St Ouen’s Bay being the longest shallow sandy bay in Jersey, was always going to be considered as the most likely Allied landing beach to re-take the Island. Around the Corbière headland at the southern end of the bay, the Germans constructed a number of coastal defence bunkers creating a “strongpoint” which would be a pivotal element of St Ouen’s Bay defences and to prevent the formation of a beachhead in the event of a landing.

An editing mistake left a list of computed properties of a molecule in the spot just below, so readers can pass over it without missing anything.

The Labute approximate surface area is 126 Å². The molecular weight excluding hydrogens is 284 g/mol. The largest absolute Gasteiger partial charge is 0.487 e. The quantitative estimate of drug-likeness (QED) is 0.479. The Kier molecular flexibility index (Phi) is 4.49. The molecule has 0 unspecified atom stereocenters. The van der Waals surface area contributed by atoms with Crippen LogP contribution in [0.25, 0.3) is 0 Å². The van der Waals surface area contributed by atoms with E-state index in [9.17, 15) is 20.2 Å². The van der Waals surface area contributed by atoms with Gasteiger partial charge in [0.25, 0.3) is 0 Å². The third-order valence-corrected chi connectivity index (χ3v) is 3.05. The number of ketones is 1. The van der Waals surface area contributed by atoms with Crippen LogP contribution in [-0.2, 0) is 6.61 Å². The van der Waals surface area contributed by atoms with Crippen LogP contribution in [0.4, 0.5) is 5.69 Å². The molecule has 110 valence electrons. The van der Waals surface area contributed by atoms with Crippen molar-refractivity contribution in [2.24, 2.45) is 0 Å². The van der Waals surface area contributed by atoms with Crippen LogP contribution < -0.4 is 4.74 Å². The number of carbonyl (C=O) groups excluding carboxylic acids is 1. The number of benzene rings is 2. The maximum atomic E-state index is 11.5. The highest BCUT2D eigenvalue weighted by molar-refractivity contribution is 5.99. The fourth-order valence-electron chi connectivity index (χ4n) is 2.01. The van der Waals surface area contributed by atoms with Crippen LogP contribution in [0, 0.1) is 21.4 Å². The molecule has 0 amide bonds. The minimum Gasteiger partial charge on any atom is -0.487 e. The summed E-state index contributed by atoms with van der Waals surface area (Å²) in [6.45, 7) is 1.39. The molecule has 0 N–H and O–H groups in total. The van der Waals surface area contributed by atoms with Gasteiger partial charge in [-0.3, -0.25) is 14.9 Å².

At Corbiere, a number of these bunkers have not only survived, but are preserved in the care of the Channel Islands Occupation Society. At the Strongpoint which would have been surrounded by minefields and defence positions with flame-throwers and machine guns, an automatic fortress mortar was housed in one of the bunkers and captured 1918 vintage French 10.5cm guns were mounted in two of the others, supported by a searchlight, also protected when not in use by its own bunker. The naval artillery observation tower MP2 overlooks the Strongpoint as well as Corbiere lighthouse , which has the distinction of being the first and oldest concrete lighthouse built in the British Isles.